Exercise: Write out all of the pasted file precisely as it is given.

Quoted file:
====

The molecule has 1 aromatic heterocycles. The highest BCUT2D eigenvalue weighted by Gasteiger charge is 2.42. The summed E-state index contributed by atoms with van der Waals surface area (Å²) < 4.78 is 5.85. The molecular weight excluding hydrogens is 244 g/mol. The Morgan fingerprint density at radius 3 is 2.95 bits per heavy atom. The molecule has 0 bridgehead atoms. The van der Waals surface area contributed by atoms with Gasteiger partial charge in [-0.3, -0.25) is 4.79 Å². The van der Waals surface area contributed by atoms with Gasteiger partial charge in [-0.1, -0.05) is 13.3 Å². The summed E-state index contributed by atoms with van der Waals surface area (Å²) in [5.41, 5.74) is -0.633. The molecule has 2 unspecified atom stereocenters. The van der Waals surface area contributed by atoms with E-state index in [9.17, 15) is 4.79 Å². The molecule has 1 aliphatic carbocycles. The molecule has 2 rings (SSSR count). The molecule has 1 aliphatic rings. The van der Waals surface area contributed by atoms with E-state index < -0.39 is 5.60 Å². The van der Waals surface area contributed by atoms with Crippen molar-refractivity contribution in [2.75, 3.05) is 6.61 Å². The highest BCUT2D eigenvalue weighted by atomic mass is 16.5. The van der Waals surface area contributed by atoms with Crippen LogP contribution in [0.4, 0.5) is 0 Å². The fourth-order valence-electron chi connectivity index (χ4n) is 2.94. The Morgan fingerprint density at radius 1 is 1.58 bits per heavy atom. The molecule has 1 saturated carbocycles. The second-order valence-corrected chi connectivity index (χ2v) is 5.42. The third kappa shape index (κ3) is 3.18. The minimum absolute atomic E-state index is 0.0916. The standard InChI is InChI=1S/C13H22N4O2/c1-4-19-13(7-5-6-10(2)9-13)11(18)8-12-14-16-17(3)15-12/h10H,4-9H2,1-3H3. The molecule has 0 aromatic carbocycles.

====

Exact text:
The molecule has 1 aromatic heterocycles. The highest BCUT2D eigenvalue weighted by Gasteiger charge is 2.42. The summed E-state index contributed by atoms with van der Waals surface area (Å²) < 4.78 is 5.85. The molecular weight excluding hydrogens is 244 g/mol. The Morgan fingerprint density at radius 3 is 2.95 bits per heavy atom. The molecule has 0 bridgehead atoms. The van der Waals surface area contributed by atoms with Gasteiger partial charge in [-0.3, -0.25) is 4.79 Å². The van der Waals surface area contributed by atoms with Gasteiger partial charge in [-0.1, -0.05) is 13.3 Å². The summed E-state index contributed by atoms with van der Waals surface area (Å²) in [5.41, 5.74) is -0.633. The molecule has 2 unspecified atom stereocenters. The van der Waals surface area contributed by atoms with E-state index in [9.17, 15) is 4.79 Å². The molecule has 1 aliphatic carbocycles. The molecule has 2 rings (SSSR count). The molecule has 1 aliphatic rings. The van der Waals surface area contributed by atoms with E-state index < -0.39 is 5.60 Å². The van der Waals surface area contributed by atoms with Crippen molar-refractivity contribution in [2.75, 3.05) is 6.61 Å². The highest BCUT2D eigenvalue weighted by atomic mass is 16.5. The van der Waals surface area contributed by atoms with Crippen LogP contribution in [0.4, 0.5) is 0 Å². The fourth-order valence-electron chi connectivity index (χ4n) is 2.94. The Morgan fingerprint density at radius 1 is 1.58 bits per heavy atom. The molecule has 1 saturated carbocycles. The second-order valence-corrected chi connectivity index (χ2v) is 5.42. The third kappa shape index (κ3) is 3.18. The minimum absolute atomic E-state index is 0.0916. The standard InChI is InChI=1S/C13H22N4O2/c1-4-19-13(7-5-6-10(2)9-13)11(18)8-12-14-16-17(3)15-12/h10H,4-9H2,1-3H3. The molecule has 0 aromatic carbocycles.